Slow-Cooker Italian Pot Roast

Fast or slow? That was our dilemma for a Sunday dinner recently due to an early afternoon date at the movies. We realized that by the time we arrived back home, it would have been too late to start a pot roast dinner, so our options were to cook it fast in a pressure cooker afterward, or start it in a slow-cooker before heading out. As you can see, the slow-cooker method won…


This Italian spin on pot roast from America’s Test Kitchen (ATK) adds red wine, oregano, tomatoes, red pepper flakes, and dried porcini mushrooms. To get loads of flavor, you first brown the meat to get a nice crust, then sauté some bacon and aromatics. Deglazing the skillet with wine helps capture all the flavorful browned bits. And finally, pair with some creamy smooth, garlicky mashed potatoes and a side salad for a win.

Interestingly, I usually do not eat bacon because of its adverse effects on my digestive system, but there didn’t seem to be any residual issues afterward. It may be that with a long, slow run in the crockpot, the sautéed bacon pieces basically dissolved and fused into the other ingredients.

We did alter the end game. It’s not a particularly easy chore to skim the fat with a spoon in the crock with the roasts and veggies all there. Instead, we removed the meat to a platter and covered with foil, and discarded the bay leaves. The we poured the sauce into a large strainer over a large bowl, put the liquids into a fat separator and the solids back into the crockpot. Once the fat had separated, we added the defatted sauce back into the slow-cooker and used an immersion blender to make a more uniform “gravy”.

Since this meal serves 8-10, we had ooo-gobs leftover. Not a problem because we planned on having leftovers a few days later, and then freezing the remainder until a day next month when we would be short on time. I bet if you weren’t a pot roast fan beforehand, you would be after enjoying this repast…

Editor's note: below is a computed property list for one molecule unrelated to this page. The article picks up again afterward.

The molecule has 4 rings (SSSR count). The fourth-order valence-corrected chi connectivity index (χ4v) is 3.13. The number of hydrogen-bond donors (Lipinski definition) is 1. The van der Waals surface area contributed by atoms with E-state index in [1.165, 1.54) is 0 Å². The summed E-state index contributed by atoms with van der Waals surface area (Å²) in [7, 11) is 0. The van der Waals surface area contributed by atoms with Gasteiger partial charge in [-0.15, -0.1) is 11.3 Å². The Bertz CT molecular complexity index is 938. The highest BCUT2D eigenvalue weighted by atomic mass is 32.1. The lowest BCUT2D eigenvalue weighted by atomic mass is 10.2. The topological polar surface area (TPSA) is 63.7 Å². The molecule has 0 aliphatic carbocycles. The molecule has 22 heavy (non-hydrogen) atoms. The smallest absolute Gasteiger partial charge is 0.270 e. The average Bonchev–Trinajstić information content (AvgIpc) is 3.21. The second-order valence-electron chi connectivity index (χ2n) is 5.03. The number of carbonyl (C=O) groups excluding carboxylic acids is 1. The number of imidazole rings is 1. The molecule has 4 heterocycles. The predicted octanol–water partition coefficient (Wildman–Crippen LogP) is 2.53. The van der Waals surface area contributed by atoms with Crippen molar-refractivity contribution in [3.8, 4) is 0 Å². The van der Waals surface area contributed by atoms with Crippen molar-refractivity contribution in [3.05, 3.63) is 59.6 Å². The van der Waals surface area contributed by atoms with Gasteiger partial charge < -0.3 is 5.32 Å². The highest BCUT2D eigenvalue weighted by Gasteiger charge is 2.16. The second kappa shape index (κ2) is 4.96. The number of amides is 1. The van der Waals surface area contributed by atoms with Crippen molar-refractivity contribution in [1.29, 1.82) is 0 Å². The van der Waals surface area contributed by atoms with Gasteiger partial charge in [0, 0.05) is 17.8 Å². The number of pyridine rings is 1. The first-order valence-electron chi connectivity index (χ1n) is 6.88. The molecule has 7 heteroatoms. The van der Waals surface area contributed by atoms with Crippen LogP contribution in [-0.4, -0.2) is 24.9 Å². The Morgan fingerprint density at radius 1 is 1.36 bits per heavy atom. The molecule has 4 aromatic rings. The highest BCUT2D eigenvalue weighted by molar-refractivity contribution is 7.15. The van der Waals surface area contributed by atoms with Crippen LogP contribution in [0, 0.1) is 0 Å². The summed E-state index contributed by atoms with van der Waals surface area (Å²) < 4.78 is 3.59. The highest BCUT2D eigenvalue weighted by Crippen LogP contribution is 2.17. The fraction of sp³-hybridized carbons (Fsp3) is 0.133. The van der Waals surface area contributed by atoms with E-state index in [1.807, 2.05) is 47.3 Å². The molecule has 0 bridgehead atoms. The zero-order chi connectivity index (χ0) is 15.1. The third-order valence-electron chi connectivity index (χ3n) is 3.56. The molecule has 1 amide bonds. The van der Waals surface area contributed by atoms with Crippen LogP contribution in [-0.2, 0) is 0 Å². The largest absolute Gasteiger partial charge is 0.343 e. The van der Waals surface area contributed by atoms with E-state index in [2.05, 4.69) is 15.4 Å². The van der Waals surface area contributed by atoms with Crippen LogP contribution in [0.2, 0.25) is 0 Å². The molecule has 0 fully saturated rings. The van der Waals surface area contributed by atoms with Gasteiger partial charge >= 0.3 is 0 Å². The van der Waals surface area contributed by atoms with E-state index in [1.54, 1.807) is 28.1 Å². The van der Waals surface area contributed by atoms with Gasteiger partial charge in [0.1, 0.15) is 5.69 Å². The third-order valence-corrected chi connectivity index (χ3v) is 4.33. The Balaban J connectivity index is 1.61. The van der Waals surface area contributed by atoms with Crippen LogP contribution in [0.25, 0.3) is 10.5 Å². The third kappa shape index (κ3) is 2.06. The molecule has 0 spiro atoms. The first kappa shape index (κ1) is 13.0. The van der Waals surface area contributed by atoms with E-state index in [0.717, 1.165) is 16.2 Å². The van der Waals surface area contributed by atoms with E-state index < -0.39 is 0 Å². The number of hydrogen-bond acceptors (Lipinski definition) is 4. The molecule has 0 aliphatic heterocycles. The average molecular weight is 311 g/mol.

Cellentani with Turkey Meatballs and Homemade Tomato Sauce

  • Servings: 8-10
  • Difficulty: easy
  • Print


  • 1 (4- to 5-pound) boneless beef chuck-eye roast, pulled into 2 pieces at natural seam and trimmed (or 2 smaller, 2- to 2 1/2-pound roasts) 
  • Salt and pepper
  • 2 Tbsp. extra-virgin olive oil
  • 8 slices bacon, chopped
  • 2 onions, chopped
  • 4 carrots, peeled and cut into 1-inch pieces
  • 6 garlic cloves, minced
  • ½ ounce dried porcini mushroom, rinsed and minced
  • 2 Tbsp. minced fresh oregano or 2 teaspoons dried
  • 2 Tbsp. tomato paste
  • ½ tsp. red pepper flakes
  • ½ cup dry red wine
  • 1 (28-ounce) can crushed tomatoes
  • 1 cup chicken broth
  • 2 bay leaves
  • ¼ cup minced fresh parsley


  1. Pat beef dry with paper towels and season with salt and pepper. Tie 3 pieces of kitchen twine around each piece of beef to create 2 evenly shaped roasts.
  2. Heat oil in 12-inch skillet over medium-high heat until just smoking. Brown roasts on all sides, 7 to 10 minutes; transfer to plate. (It’s essential to get a nice crust on the meat.)
  3. Add bacon to now-empty skillet and cook over medium heat until crisp, 5 to 7 minutes. Using slotted spoon, transfer bacon to slow cooker. Pour off all but 2 tablespoons fat from skillet.
  4. Add onions and carrots to fat left in skillet and cook over medium heat until softened and lightly browned, 8 to 10 minutes. Stir in garlic, mushrooms, oregano, tomato paste, and pepper flakes and cook until fragrant, about 30 seconds. Stir in wine, scraping up any browned bits; transfer to slow cooker.
  5. Stir tomatoes, broth, and bay leaves into slow cooker. Nestle roasts into slow cooker, adding any accumulated juices. Cover and cook until beef is tender and fork slips easily in and out of meat, 9 to 10 hours on low or 6 to 7 hours on high.
  6. Transfer roasts to carving board, tent loosely with aluminum foil, and let rest for 20 minutes.
  7. Discard bay leaves. Using large spoon, skim fat from surface of sauce. Stir in parsley and season with salt and pepper to taste.
    Alternatively: Discard bay leaves. Pour the sauce into a large strainer over a large bowl. Place the strained carrot mixture back into the crockpot, and the separated liquid into a defatter. Now pour the defatted sauce back into the slow-cooker and using an immersion blender, puree until most of the sauce is well combined. It will leave the big chunks of carrots intact.
  8. Remove twine from roasts, slice meat against grain into ½-inch-thick slices, and arrange on serving dish. Spoon 1 cup sauce over meat and serve, passing remaining sauce separately.


Adapted from a recipe by America’s Test Kithchen

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